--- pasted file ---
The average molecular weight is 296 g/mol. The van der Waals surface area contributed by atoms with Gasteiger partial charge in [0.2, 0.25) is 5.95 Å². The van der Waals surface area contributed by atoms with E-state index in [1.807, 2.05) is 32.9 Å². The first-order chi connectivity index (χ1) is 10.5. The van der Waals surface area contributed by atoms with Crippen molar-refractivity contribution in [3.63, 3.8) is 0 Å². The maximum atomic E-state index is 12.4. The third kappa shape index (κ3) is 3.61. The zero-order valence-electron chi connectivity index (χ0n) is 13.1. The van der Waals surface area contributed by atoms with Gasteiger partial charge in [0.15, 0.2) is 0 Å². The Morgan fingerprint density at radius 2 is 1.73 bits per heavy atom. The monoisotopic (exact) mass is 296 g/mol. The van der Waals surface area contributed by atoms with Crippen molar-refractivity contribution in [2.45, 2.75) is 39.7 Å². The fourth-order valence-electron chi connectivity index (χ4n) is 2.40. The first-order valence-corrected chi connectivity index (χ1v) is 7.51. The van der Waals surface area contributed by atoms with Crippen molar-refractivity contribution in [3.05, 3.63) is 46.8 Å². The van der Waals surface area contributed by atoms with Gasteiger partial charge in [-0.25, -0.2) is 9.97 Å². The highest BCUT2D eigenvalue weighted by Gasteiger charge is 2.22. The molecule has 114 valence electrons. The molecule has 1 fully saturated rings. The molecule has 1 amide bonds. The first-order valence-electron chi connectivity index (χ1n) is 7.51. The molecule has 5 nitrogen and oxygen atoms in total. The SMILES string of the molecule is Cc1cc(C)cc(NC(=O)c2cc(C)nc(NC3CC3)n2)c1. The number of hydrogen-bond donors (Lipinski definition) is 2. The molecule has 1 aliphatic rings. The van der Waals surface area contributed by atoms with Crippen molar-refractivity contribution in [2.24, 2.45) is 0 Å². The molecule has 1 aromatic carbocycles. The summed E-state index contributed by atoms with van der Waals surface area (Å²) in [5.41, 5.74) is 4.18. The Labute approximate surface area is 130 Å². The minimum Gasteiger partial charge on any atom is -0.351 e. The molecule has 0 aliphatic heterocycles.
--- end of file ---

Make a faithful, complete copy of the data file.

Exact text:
The average molecular weight is 296 g/mol. The van der Waals surface area contributed by atoms with Gasteiger partial charge in [0.2, 0.25) is 5.95 Å². The van der Waals surface area contributed by atoms with E-state index in [1.807, 2.05) is 32.9 Å². The first-order chi connectivity index (χ1) is 10.5. The van der Waals surface area contributed by atoms with Crippen molar-refractivity contribution in [3.63, 3.8) is 0 Å². The maximum atomic E-state index is 12.4. The third kappa shape index (κ3) is 3.61. The zero-order valence-electron chi connectivity index (χ0n) is 13.1. The van der Waals surface area contributed by atoms with Gasteiger partial charge in [0.15, 0.2) is 0 Å². The Morgan fingerprint density at radius 2 is 1.73 bits per heavy atom. The monoisotopic (exact) mass is 296 g/mol. The van der Waals surface area contributed by atoms with Crippen molar-refractivity contribution in [2.45, 2.75) is 39.7 Å². The fourth-order valence-electron chi connectivity index (χ4n) is 2.40. The first-order valence-corrected chi connectivity index (χ1v) is 7.51. The van der Waals surface area contributed by atoms with Crippen molar-refractivity contribution in [3.05, 3.63) is 46.8 Å². The van der Waals surface area contributed by atoms with Gasteiger partial charge in [-0.25, -0.2) is 9.97 Å². The highest BCUT2D eigenvalue weighted by Gasteiger charge is 2.22. The molecule has 114 valence electrons. The molecule has 1 fully saturated rings. The molecule has 1 amide bonds. The first-order valence-electron chi connectivity index (χ1n) is 7.51. The molecule has 5 nitrogen and oxygen atoms in total. The SMILES string of the molecule is Cc1cc(C)cc(NC(=O)c2cc(C)nc(NC3CC3)n2)c1. The number of hydrogen-bond donors (Lipinski definition) is 2. The molecule has 1 aliphatic rings. The van der Waals surface area contributed by atoms with Crippen molar-refractivity contribution in [2.24, 2.45) is 0 Å². The molecule has 1 aromatic carbocycles. The summed E-state index contributed by atoms with van der Waals surface area (Å²) in [5.41, 5.74) is 4.18. The Labute approximate surface area is 130 Å². The minimum Gasteiger partial charge on any atom is -0.351 e. The molecule has 0 aliphatic heterocycles.